Treg cells were treated with various concentration of ZA for 6 h, and total RNA was extracted using the total RNA mini kit (Viogene, Sunnyvale, CA, USA) according to the manufacturer’s instructions. Samples of total RNA (1–2.5 μg) were reverse-transcribed using iScriptTM cDNA Synthesis Kit (Bio-Rad, Foster City, CA, USA) according to the manufacturer’s instructions. Real-time PCR was carried out (iTaqTM Universal SYBR@ Green Supermix; Bio-Rad, Foster City, CA, USA) with primers specific for the human gene (Table 1). Fluorescence RT-PCR analysis was performed using ABI PRISM 7700 Sequence Detection System (Applied Biosystems, Warrington, WA, USA). PCR amplification was performed with 1 cycle of 50 °C for 2 min, 1 cycle of 95 °C for 15 min, and 40 cycles of 95 °C for 15 s followed by 58 °C for 1 min. Analysis of relative gene expression was performed using the 2-ΔΔCT method [25]. The CT is the threshold cycle number that is the minimal cycle for sample detection. The arithmetic formula for the ΔCT method is the difference in CT between the detected gene and the GAPDH housekeeping gene.
Table 1

Primer sequences used for quantitative RT-PCR for mRNA expression

Target gene

Oligonucleotide sequences (5′-3′)

Forward

Reverse

Foxp3

TGA CCA AGG CTT CAT CTG TG

GAG GAA CTC TGG GAA TGT GC

CCR4

CTT CAG TCA CCT GGC TGT CA

CTC AGC TGA ACC TGG CTA CC

TGF-β

GGA AAC CCA CAA CGA AAT C

GCT CTG ATG TGT TGA AGA AC

RANKL

ACC AGC ATC AAA ATC CCA AG

CCC CAA AGT ATG TTG CAT CC

CTLA-4

CTC AGC TGA ACC TGG CTA CC

CCA CTT GCA GAC ACC ATT TG

PD-1

ATC AAA GAG AGC CTG CGG G

GGT GGG CTG TGG GCA CT

GAPDH

TGA ACG GGA AGC TCA CTG G

TCC ACC ACC CTG TTG CTG TA

Statistical analysis

Results represent at least 3 independent experiments. Results are presented as mean ± SD. The statistical analysis was performed using Prism version 5.00 software (GraphPad Software, USA). All comparisons were made between two groups with the two-tailed Student’s t-test, among more than three groups with one-way ANOVA. P values of <0.05 were considered statistically significant.

Results

ZA inhibits proliferation of Treg cells

Expended Treg cells and freshly isolated lymphocytes were treated with 10 μM ZA in order to evaluate the effect of ZA on Treg-cell proliferation. CD4+ lymphocytes proliferation demonstrated no difference in the presence of 10 μM ZA (Additional file 1: Figure S1). In contrast, Treg-cell proliferation was significantly suppressed in the presence of 10 μM ZA (Fig. 1a). Inhibition of proliferation was observed as early as 6 days after ZA treatment Treatment with 10 μM ZA for 12 days inhibited proliferation by more than 28% (Fig. 1b). In addition, Treg cells treated with ZA for 24 h exhibited abundant cytoplasmic vacuoles, suggesting survival stress and early cell injury (Fig. 1c). However, annexin V and PI staining showed no evidence of apoptosis even in cells treated with 100 μM ZA for 24 h (Additional file 2: Figure S2).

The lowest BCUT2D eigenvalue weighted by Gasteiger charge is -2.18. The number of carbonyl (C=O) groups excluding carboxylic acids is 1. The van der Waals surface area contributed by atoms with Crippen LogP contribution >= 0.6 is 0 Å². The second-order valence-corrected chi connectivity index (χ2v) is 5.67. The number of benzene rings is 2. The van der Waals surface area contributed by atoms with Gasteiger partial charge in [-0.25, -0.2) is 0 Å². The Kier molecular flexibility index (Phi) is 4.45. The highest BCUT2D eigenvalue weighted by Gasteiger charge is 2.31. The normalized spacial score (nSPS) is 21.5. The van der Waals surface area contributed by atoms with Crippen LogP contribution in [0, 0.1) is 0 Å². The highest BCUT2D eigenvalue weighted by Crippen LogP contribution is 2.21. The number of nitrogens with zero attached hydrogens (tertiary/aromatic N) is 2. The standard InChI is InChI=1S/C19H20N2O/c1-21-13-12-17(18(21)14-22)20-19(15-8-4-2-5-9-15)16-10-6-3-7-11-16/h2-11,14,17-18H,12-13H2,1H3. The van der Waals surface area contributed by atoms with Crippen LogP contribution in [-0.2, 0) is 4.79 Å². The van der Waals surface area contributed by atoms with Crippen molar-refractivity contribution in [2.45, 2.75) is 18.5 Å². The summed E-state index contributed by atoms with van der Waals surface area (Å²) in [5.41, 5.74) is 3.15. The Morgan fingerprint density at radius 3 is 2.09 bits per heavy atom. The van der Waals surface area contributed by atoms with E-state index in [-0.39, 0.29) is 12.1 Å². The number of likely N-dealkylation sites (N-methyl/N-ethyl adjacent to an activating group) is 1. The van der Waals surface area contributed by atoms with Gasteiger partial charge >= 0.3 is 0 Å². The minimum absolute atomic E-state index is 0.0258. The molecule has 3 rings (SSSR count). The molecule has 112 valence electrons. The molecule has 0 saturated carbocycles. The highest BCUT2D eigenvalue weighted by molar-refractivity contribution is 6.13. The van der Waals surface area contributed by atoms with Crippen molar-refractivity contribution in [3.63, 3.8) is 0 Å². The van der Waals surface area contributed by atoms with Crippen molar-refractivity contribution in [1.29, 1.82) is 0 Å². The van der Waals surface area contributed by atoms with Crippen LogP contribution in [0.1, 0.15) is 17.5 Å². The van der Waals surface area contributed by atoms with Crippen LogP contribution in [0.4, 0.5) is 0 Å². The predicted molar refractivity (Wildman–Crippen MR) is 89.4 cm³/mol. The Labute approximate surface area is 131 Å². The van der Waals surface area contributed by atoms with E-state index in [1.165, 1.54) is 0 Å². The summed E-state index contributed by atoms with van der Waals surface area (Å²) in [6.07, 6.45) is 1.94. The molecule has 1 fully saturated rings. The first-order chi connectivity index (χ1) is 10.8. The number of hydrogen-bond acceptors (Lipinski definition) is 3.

Fig. 1

ZA inhibits Treg cells proliferation and induces cell injury. a Expanded Treg cells were labeled with CFSE and cultured in Treg cell medium with or without 10 μM ZA. b Treg cell proliferation curves were measured based on the percentage of cells with decreased fluorescence as compared to non-proliferating cells (0.38% at day 1). Data represent the mean values ± SEM and results from three independent experiments are shown. Statistical significance (P < 0.01) is denoted by **. c The morphology of Treg cells was analyzed by microscopy in 100× oil immersion after ZA treatment for 24 h

ZA inhibits chemotactic migration of Treg cells

Transwell assays were used to evaluate the effect of ZA on the chemotactic migration of Treg cells in response to DMEM supplemented with 2% FBS or CM from MDA-MB-231 cells. We found that MDA-MB-231 cell CM had a greater (4.12 ± 0.19 folds) increase in Treg-cell chemotaxis compared with DMEM with 2% FBS (p < 0.001). ZA pretreatment significantly inhibited migration of Treg cells in response to CM from MDA-MB-231 cells. However, the migration of ZA-pretreated Treg cells was not significantly affected in the presence of DMEM containing 2% FBS (Fig. 2).